In middle age, De Giosa began an active conducting career. According to musicologist Andrea Lanza, as a conductor he was "particularly admired for the scrupulousness of his orchestral balance and ensemble." He was Chief Conductor at the Teatro San Carlo in Naples for several seasons between 1860 and 1876, conducting amongst other performances, the premiere of Mercadante's Virginia in 1866 and the posthumous premiere of Donizetti's Gabriella di Vergy in 1869. His other conducting posts included the 1867–68 season at La Fenice in Venice, the 1870–71 season at the Khedivial Opera House in Cairo, and the 1873 season at the Teatro Colón in Buenos Aires. De Giosa's biographer, Alfredo Giovine, wrote that during this period he suffered two painful setbacks. He lost most of his savings when several Neapolitan banks failed, and later many of his manuscript scores disappeared while he was on one of his absences from Naples. He returned home to find that his maid had sold the scores for a pittance to the proprietor of a local delicatessen who used them for wrapping food. According to Giovine, De Giosa eventually replaced his lost savings with the money he earned from his successful conducting career.
Despite his concentration on conducting after 1860, De Giosa continued to compose operas, although several of them were revisions of earlier works. The most successful of these later works was Napoli di carnovale. The project was a protest against the "invasion" of Neapolitan opera stages by French operetta at the expense of the city's native musical culture. Set in a working-class neighbourhood of Naples at Carnival time, it recounts the ultimately successful campaign by Temostocle, nephew of the wealthy and pretentious Don Gasperone, to marry the daughter of a shoemaker. Napoli di carnovale premiered to great success at the Teatro Nuovo in 1876. It ran for 85 performances there and was subsequently performed in multiple Italian and foreign theatres over the next ten years. During this time De Giosa was also active as a teacher at the Conservatory of San Pietro a Majella and in organizations dedicated to the encouragement of young musicians and composers.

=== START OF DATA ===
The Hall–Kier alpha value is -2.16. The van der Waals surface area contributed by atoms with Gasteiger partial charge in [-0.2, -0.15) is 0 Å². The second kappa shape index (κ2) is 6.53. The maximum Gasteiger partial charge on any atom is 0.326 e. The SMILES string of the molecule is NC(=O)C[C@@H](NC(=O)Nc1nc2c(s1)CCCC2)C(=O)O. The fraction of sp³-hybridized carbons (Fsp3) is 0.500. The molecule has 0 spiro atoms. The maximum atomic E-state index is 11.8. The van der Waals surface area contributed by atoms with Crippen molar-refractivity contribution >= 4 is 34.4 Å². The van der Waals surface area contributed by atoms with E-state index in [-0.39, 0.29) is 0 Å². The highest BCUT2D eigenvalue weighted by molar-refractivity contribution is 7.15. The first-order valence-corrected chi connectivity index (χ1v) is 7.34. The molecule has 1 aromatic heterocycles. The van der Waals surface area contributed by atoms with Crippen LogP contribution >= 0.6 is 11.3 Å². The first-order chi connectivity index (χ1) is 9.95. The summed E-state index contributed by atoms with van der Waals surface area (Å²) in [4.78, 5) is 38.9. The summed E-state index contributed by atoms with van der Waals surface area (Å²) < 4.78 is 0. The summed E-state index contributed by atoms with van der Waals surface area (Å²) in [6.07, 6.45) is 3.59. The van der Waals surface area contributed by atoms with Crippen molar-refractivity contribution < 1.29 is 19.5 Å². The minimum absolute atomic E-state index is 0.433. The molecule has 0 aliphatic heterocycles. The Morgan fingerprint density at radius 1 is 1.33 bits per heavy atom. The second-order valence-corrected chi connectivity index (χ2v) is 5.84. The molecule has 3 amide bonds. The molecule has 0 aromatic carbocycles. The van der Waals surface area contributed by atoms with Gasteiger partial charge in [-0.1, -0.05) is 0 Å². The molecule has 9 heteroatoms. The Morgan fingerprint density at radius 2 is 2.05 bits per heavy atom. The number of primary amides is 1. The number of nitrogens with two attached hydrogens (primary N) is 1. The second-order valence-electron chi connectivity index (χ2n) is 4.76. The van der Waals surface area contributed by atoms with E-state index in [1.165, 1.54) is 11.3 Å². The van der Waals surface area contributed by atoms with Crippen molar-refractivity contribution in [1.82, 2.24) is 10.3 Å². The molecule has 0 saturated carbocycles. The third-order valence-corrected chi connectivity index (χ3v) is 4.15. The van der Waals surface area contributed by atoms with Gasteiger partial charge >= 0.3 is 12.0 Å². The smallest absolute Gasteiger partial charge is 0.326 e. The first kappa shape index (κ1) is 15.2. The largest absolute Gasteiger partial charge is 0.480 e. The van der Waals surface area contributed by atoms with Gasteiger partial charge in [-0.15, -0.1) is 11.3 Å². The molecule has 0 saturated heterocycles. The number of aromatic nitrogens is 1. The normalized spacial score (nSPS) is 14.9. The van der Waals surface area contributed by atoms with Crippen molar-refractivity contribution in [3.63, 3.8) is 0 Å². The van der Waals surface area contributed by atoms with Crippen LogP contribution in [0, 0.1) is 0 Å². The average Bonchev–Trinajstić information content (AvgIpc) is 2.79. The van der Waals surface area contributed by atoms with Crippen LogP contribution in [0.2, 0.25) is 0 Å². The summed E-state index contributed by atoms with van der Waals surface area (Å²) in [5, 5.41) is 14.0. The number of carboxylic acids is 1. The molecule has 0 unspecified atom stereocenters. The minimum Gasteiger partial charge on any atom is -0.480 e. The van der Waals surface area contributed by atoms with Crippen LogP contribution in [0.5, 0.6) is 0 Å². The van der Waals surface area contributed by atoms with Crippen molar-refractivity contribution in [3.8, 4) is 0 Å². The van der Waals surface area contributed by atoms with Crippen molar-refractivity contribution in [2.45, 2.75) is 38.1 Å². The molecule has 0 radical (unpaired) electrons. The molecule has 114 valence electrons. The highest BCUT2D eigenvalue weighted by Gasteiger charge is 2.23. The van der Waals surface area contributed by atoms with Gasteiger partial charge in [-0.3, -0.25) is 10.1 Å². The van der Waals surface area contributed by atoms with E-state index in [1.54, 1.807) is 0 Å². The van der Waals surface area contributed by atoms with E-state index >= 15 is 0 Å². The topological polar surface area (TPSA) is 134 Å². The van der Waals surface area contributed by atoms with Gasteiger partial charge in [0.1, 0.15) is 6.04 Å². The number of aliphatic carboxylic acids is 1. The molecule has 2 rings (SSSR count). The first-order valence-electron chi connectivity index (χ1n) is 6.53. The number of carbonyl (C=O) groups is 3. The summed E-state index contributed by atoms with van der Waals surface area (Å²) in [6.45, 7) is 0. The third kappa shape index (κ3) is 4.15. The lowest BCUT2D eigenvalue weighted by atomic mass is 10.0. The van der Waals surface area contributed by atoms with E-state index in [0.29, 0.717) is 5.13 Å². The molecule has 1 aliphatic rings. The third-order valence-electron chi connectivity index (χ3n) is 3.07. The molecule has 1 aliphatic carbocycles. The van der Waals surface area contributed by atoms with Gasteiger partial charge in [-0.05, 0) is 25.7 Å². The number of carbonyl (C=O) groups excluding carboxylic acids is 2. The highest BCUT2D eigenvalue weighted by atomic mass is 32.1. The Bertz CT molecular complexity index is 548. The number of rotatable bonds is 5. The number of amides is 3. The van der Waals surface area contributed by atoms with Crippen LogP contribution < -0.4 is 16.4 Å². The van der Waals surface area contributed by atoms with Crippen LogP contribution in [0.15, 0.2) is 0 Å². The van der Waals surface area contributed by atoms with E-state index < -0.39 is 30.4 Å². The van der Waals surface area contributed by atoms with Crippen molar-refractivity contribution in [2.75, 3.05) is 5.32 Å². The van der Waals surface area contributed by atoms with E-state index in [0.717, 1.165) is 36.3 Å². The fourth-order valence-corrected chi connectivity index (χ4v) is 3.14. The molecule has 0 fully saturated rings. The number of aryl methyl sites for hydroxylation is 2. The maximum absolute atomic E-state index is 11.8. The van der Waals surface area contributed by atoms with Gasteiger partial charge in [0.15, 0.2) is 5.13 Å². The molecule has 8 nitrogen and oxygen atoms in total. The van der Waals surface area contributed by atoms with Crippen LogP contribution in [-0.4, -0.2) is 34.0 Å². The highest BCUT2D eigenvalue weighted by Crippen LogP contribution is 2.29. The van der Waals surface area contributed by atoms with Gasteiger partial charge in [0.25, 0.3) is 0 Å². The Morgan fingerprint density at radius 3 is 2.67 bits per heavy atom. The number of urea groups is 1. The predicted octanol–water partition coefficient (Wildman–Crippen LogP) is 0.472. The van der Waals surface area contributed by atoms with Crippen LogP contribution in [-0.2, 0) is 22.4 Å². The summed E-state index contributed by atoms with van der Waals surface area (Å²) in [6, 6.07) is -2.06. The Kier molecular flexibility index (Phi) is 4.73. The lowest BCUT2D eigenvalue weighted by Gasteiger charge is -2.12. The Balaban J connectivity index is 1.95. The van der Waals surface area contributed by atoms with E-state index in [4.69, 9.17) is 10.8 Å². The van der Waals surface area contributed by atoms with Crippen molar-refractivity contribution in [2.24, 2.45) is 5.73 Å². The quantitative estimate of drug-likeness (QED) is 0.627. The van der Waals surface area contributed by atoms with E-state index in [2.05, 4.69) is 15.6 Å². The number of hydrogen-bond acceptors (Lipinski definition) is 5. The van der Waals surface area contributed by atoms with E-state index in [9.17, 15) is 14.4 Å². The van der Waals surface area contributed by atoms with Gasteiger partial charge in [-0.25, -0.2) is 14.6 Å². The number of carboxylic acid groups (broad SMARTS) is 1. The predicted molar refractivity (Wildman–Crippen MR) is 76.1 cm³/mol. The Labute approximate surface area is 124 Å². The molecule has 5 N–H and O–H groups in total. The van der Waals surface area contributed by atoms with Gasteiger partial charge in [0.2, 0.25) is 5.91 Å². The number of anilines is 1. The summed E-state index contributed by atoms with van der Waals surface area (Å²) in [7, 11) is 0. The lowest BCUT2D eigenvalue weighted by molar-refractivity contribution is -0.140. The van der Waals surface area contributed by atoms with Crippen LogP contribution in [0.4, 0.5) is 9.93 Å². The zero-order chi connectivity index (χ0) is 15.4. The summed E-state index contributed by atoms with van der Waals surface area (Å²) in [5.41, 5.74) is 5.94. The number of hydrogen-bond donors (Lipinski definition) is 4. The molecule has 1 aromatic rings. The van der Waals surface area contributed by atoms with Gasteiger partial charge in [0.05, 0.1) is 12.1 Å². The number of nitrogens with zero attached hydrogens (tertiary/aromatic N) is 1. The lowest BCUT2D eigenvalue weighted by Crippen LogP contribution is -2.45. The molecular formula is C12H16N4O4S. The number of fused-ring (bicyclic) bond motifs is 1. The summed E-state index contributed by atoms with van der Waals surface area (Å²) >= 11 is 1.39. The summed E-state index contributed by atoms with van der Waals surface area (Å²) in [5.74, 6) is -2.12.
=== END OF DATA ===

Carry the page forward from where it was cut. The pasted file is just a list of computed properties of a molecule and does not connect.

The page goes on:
De Giosa spent his last years in Bari under the care of his doctors and relatives. By June 1884 he was reported to be suffering from insanity and severe physical debilitation. He no longer recognized the friends who came to visit him and frequently invoked his old teacher, murmuring "Donizetti!... student of Donizetti... I die looking up to the sky!". He died in July 1885 at the age of 66 and was buried in the city's Cimitero Chiesa Madre. The street Via Nicola de Giosa which ends at the Teatro Petruzzelli was named in his honour. He is also commemorated with a large statue which stands in the foyer of the Petruzzelli. It had survived the fire which virtually destroyed the original building in 1991.
Most of De Giosa's sacred music was composed during his time at the San Pietro a Majella conservatory including four masses, three of them messe di gloria, and a Dixit Dominus. He also composed a Stabat Mater, Salve Regina, and three sinfonie based on themes from his masses and the Dixit. In the early 1870s he composed a requiem mass in memory of Donizetti. The Donizetti requiem received its first 20th-century performance in 1997 at the Festival della Valle d'Itria.
De Giosa composed over 400 art songs and pieces of salon music. Many of these pieces were published in 26 collections of his work—10 in Milan and 16 in Naples. He also wrote several longer pieces of vocal music for specific occasions: